BARNES & NOBLE
THE PROBLEM Sales have slumped at
brick-and-mortar stores, and the brand as a whole is losing cachet.
TAKE THIS RISK Found an MFA degree program and offer grants to established writers. "If Barnes & Noble is going to invest in how people read, they should also invest in what people read," says Stephanie Anderson, manager of Brooklyn's Word bookstore. "I could see them as a modern-day House of Medici."
THE PROBLEM Sales are languishing and new
models received tepid critical response—and that was before the Japan earthquake affected
TAKE THIS RISK Develop a truly audacious vehicle—say, a "space wagon" that's "better-looking than the original Chrysler minivans with the fuel-economy of a subcompact," says Paul Seredynski, senior editor at Edmunds Auto Observer. That way, he adds, "Honda can get back to being cool and stop trying to be Toyota."
THE PROBLEM It's a distant No. 2 to
TAKE THIS RISK Ditch the cheap-and-fast model and add some luxe, says David Chang, owner of Momofuku restaurants. "Take all the millions out of the marketing budget to improve the infrastructure. If they pay the employees better, contract the menu, focus on quality meats and ingredients, source local farms, and cook it right, word of mouth will bring customers in."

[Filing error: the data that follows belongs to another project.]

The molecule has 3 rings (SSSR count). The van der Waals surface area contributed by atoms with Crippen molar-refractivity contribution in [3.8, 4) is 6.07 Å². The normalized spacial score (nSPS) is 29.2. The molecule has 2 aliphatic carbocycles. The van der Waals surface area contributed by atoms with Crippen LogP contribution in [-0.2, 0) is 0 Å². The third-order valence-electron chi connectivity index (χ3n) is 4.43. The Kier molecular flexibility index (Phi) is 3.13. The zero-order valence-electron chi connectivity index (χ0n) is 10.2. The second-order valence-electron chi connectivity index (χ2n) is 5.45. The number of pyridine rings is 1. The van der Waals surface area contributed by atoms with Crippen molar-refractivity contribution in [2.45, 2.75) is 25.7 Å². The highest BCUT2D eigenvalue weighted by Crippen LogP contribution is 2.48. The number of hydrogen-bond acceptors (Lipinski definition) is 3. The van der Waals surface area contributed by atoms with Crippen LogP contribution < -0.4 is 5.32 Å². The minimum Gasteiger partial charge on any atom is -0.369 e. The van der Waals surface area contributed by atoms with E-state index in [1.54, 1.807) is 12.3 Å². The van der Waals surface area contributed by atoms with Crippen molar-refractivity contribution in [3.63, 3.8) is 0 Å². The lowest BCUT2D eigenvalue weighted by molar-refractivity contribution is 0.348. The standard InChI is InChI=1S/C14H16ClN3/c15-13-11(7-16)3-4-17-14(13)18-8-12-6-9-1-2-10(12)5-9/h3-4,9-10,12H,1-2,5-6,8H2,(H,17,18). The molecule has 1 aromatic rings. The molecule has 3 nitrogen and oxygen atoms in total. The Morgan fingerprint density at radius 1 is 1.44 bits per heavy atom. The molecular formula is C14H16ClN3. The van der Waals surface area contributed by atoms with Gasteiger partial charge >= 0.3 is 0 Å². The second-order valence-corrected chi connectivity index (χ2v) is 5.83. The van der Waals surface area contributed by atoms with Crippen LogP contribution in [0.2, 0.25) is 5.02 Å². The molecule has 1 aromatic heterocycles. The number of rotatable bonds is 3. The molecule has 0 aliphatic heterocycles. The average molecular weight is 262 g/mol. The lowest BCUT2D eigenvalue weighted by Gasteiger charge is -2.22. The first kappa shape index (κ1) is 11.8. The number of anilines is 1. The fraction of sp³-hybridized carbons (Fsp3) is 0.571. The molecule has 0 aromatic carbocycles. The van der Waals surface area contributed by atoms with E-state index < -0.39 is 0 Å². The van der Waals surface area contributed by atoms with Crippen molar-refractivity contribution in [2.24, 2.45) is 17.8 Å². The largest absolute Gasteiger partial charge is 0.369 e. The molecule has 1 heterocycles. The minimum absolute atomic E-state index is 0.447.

THE PROBLEM If the lockout leads to a
disjointed season, many NBA fans are likely to lose interest.
TAKE THIS RISK Shorten the season—permanently. "Players start to show strain around the All-Star Break, with injuries and apathy setting in," says Bethlehem Shoals, NBA writer for Bleacher Report. With fewer games, the focus could shift to "power matchups designed to give fans a real preview of the playoffs."
THE PROBLEM Falling revenue, shuttered
stores, and a debt that reportedly tops $850 million.
TAKE THIS RISK Ditch the costly brick-and-mortar shops and "go Mr. Softee-style—turn all the restaurants into food trucks," says Daniel Delaney, host of the web series What's This Food?! "Take orders from the web and have one guy toasting while the other's truckin'. Hot delivery. Curbside."
HARMONIX MUSIC SYSTEMS
THE PROBLEM The firm behind Guitar
Hero hasn't done much since, and consumers are losing interest in disc-based video games.
TAKE THIS RISK Spend whatever it takes to create the world's first immersive shoot-'em-up, where gamers move their bodies to take cover. "It's bound to happen," says Marc Nesbitt, a former video-game producer, "and Harmonix has a head start with Kinect technology."
A version of this article appeared in the November 2011 issue of Fast Company magazine.